libopus 1.1

libopus 1.1

LangLanguage CC
License BSD
ReleasedLast Release May 2015

Maintained by Jiayong Ou.




Pod Tries2
Test Targets33
powered by Segment

  • By
  • Xiph.Org, Skype Limited, Octasic, Jean-Marc Valin, Timothy B. Terriberry, CSIRO, Gregory Maxwell, Mark Borgerding and Erik de Castro Lopo

== Opus audio codec ==

Opus is a codec for interactive speech and audio transmission over the Internet.

Opus can handle a wide range of interactive audio applications, including Voice over IP, videoconferencing, in-game chat, and even remote live music performances. It can scale from low bit-rate narrowband speech to very high quality stereo music.

Opus, when coupled with an appropriate container format, is also suitable for non-realtime stored-file applications such as music distribution, game soundtracks, portable music players, jukeboxes, and other applications that have historically used high latency formats such as MP3, AAC, or Vorbis.

                Opus is specified by IETF RFC 6716:

The Opus format and this implementation of it are subject to the royalty- free patent and copyright licenses specified in the file COPYING.

This package implements a shared library for encoding and decoding raw Opus bitstreams. Raw Opus bitstreams should be used over RTP according to

The package also includes a number of test tools used for testing the correct operation of the library. The bitstreams read/written by these tools should not be used for Opus file distribution: They include additional debugging data and cannot support seeking.

Opus stored in files should use the Ogg encapsulation for Opus which is described at:

An opus-tools package is available which provides encoding and decoding of Ogg encapsulated Opus files and includes a number of useful features.

Opus-tools can be found at: or on the main Opus website:

== Compiling libopus ==

To build from a distribution tarball, you only need to do the following:

% ./configure % make

To build from the git repository, the following steps are necessary:

1) Clone the repository:

% git clone git:// % cd opus

2) Compiling the source

% ./ % ./configure % make

3) Install the codec libraries (optional)

% sudo make install

Once you have compiled the codec, there will be a opus_demo executable in the top directory.

Usage: opus_demo [-e] [options] opus_demo -d [options]

mode: voip | audio | restricted-lowdelay options: -e : only runs the encoder (output the bit-stream) -d : only runs the decoder (reads the bit-stream as input) -cbr : enable constant bitrate; default: variable bitrate -cvbr : enable constrained variable bitrate; default: unconstrained -bandwidth : audio bandwidth (from narrowband to fullband); default: sampling rate -framesize : frame size in ms; default: 20 -max_payload : maximum payload size in bytes, default: 1024 -complexity : complexity, 0 (lowest) ... 10 (highest); default: 10 -inbandfec : enable SILK inband FEC -forcemono : force mono encoding, even for stereo input -dtx : enable SILK DTX -loss : simulate packet loss, in percent (0-100); default: 0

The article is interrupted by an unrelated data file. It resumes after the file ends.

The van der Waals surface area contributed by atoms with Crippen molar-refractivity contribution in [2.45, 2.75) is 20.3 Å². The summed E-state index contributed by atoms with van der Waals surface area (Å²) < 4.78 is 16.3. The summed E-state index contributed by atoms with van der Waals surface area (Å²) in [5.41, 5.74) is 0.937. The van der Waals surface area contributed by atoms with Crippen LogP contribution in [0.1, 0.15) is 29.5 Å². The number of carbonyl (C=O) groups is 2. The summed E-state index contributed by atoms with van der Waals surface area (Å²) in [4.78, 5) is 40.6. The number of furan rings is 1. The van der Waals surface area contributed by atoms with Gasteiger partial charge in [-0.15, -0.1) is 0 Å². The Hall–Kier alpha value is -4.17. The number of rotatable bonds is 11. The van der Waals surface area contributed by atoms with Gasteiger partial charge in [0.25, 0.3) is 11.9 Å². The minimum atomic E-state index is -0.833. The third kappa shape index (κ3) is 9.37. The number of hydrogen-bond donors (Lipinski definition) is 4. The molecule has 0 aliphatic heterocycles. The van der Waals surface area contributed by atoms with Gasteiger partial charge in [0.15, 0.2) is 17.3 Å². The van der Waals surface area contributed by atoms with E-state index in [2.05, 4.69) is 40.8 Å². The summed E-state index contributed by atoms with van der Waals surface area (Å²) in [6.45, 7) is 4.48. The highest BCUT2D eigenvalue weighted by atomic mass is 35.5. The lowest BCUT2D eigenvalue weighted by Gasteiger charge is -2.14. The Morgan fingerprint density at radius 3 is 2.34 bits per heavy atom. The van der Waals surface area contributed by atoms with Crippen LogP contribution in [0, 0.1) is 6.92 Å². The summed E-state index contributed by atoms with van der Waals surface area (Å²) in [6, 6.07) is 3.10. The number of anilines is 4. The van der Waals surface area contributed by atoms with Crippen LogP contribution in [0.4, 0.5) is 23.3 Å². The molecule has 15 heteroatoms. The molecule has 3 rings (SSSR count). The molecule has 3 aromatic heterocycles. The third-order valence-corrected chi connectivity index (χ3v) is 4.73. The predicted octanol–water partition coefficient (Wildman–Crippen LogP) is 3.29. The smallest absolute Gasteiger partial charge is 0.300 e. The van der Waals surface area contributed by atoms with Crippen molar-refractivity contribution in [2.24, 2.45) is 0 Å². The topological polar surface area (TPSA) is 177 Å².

input and output are little-endian signed 16-bit PCM files or opus bitstreams with simple opus_demo proprietary framing.

== Testing ==

This package includes a collection of automated unit and system tests which SHOULD be run after compiling the package especially the first time it is run on a new platform.

To run the integrated tests: % make check

There is also collection of standard test vectors which are not included in this package for size reasons but can be obtained from:

To run compare the code to these test vectors:

% curl -O % tar -zxf opus_testvectors.tar.gz % ./tests/ ./ opus_testvectors 48000

== Portability notes ==

This implementation uses floating-point by default but can be compiled to use only fixed-point arithmetic by setting --enable-fixed-point (if using autoconf) or by defining the FIXED_POINT macro (if building manually). The fixed point implementation has somewhat lower audio quality and is slower on platforms with fast FPUs, it is normally only used in embedded environments.

The implementation can be compiled with either a C89 or a C99 compiler. While it does not rely on any undefined behavior as defined by C89 or C99, it relies on common implementation-defined behavior for two's complement architectures:

o Right shifts of negative values are consistent with two's complement arithmetic, so that a>>b is equivalent to floor(a/(2^b)),

o For conversion to a signed integer of N bits, the value is reduced modulo 2^N to be within range of the type,

o The result of integer division of a negative value is truncated towards zero, and

o The compiler provides a 64-bit integer type (a C99 requirement which is supported by most C89 compilers).